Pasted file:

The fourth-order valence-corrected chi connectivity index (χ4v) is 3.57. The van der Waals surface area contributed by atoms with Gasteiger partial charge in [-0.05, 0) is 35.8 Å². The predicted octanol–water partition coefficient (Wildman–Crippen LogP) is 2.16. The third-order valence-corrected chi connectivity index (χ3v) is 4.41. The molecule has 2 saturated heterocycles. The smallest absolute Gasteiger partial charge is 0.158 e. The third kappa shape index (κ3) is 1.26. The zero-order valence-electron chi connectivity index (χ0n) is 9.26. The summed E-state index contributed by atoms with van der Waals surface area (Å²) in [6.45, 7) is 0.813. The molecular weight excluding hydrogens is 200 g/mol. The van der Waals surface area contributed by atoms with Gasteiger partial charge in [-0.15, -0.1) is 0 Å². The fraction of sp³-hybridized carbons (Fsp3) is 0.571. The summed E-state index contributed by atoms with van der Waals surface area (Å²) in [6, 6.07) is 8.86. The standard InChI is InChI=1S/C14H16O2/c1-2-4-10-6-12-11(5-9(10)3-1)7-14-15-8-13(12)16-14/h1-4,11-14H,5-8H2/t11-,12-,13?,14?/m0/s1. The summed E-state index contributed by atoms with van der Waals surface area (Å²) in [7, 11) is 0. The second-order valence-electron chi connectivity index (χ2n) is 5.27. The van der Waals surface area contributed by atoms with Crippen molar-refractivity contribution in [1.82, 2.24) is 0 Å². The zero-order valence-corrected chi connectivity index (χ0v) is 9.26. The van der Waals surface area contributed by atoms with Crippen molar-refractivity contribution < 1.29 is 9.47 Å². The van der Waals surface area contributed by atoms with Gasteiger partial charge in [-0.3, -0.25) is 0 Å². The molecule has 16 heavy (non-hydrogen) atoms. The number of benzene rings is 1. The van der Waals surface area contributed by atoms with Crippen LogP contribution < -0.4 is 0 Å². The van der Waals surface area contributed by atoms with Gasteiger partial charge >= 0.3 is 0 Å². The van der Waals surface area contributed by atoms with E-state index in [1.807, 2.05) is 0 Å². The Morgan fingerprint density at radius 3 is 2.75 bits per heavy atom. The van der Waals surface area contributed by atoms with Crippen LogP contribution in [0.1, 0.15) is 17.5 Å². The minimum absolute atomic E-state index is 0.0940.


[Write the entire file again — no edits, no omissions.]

The fourth-order valence-corrected chi connectivity index (χ4v) is 3.57. The van der Waals surface area contributed by atoms with Gasteiger partial charge in [-0.05, 0) is 35.8 Å². The predicted octanol–water partition coefficient (Wildman–Crippen LogP) is 2.16. The third-order valence-corrected chi connectivity index (χ3v) is 4.41. The molecule has 2 saturated heterocycles. The smallest absolute Gasteiger partial charge is 0.158 e. The third kappa shape index (κ3) is 1.26. The zero-order valence-electron chi connectivity index (χ0n) is 9.26. The summed E-state index contributed by atoms with van der Waals surface area (Å²) in [6.45, 7) is 0.813. The molecular weight excluding hydrogens is 200 g/mol. The van der Waals surface area contributed by atoms with Gasteiger partial charge in [-0.15, -0.1) is 0 Å². The fraction of sp³-hybridized carbons (Fsp3) is 0.571. The summed E-state index contributed by atoms with van der Waals surface area (Å²) in [6, 6.07) is 8.86. The standard InChI is InChI=1S/C14H16O2/c1-2-4-10-6-12-11(5-9(10)3-1)7-14-15-8-13(12)16-14/h1-4,11-14H,5-8H2/t11-,12-,13?,14?/m0/s1. The summed E-state index contributed by atoms with van der Waals surface area (Å²) in [7, 11) is 0. The second-order valence-electron chi connectivity index (χ2n) is 5.27. The van der Waals surface area contributed by atoms with Crippen molar-refractivity contribution in [1.82, 2.24) is 0 Å². The zero-order valence-corrected chi connectivity index (χ0v) is 9.26. The van der Waals surface area contributed by atoms with Crippen molar-refractivity contribution < 1.29 is 9.47 Å². The van der Waals surface area contributed by atoms with Gasteiger partial charge in [-0.3, -0.25) is 0 Å². The molecule has 16 heavy (non-hydrogen) atoms. The number of benzene rings is 1. The van der Waals surface area contributed by atoms with Crippen LogP contribution < -0.4 is 0 Å². The van der Waals surface area contributed by atoms with Gasteiger partial charge >= 0.3 is 0 Å². The van der Waals surface area contributed by atoms with E-state index in [1.807, 2.05) is 0 Å². The Morgan fingerprint density at radius 3 is 2.75 bits per heavy atom. The van der Waals surface area contributed by atoms with Crippen LogP contribution in [0.1, 0.15) is 17.5 Å². The minimum absolute atomic E-state index is 0.0940.